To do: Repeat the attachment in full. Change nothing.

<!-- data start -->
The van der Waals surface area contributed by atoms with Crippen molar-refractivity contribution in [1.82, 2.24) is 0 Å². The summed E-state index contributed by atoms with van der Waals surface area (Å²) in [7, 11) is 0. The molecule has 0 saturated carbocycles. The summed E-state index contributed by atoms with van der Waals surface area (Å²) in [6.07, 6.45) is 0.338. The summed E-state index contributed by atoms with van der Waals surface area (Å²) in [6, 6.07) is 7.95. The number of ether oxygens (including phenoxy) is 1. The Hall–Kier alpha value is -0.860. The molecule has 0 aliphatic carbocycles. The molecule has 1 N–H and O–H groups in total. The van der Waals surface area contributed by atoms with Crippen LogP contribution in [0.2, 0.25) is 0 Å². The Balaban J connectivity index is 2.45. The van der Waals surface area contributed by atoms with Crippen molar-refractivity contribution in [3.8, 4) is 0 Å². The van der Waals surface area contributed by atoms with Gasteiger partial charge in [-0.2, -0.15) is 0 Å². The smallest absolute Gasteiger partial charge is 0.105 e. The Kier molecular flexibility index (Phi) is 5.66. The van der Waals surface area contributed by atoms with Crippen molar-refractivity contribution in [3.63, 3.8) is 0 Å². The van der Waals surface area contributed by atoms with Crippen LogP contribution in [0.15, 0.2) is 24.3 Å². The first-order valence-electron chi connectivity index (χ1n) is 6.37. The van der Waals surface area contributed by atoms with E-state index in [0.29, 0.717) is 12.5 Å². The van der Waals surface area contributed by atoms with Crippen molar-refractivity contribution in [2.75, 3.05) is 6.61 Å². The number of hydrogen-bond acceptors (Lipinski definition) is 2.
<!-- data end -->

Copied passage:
The van der Waals surface area contributed by atoms with Crippen molar-refractivity contribution in [1.82, 2.24) is 0 Å². The summed E-state index contributed by atoms with van der Waals surface area (Å²) in [7, 11) is 0. The molecule has 0 saturated carbocycles. The summed E-state index contributed by atoms with van der Waals surface area (Å²) in [6.07, 6.45) is 0.338. The summed E-state index contributed by atoms with van der Waals surface area (Å²) in [6, 6.07) is 7.95. The number of ether oxygens (including phenoxy) is 1. The Hall–Kier alpha value is -0.860. The molecule has 0 aliphatic carbocycles. The molecule has 1 N–H and O–H groups in total. The van der Waals surface area contributed by atoms with Crippen LogP contribution in [0.2, 0.25) is 0 Å². The Balaban J connectivity index is 2.45. The van der Waals surface area contributed by atoms with Crippen molar-refractivity contribution in [3.8, 4) is 0 Å². The van der Waals surface area contributed by atoms with Gasteiger partial charge in [-0.2, -0.15) is 0 Å². The smallest absolute Gasteiger partial charge is 0.105 e. The Kier molecular flexibility index (Phi) is 5.66. The van der Waals surface area contributed by atoms with Crippen molar-refractivity contribution in [3.63, 3.8) is 0 Å². The van der Waals surface area contributed by atoms with Crippen LogP contribution in [0.15, 0.2) is 24.3 Å². The first-order valence-electron chi connectivity index (χ1n) is 6.37. The van der Waals surface area contributed by atoms with E-state index in [0.29, 0.717) is 12.5 Å². The van der Waals surface area contributed by atoms with Crippen molar-refractivity contribution in [2.75, 3.05) is 6.61 Å². The number of hydrogen-bond acceptors (Lipinski definition) is 2.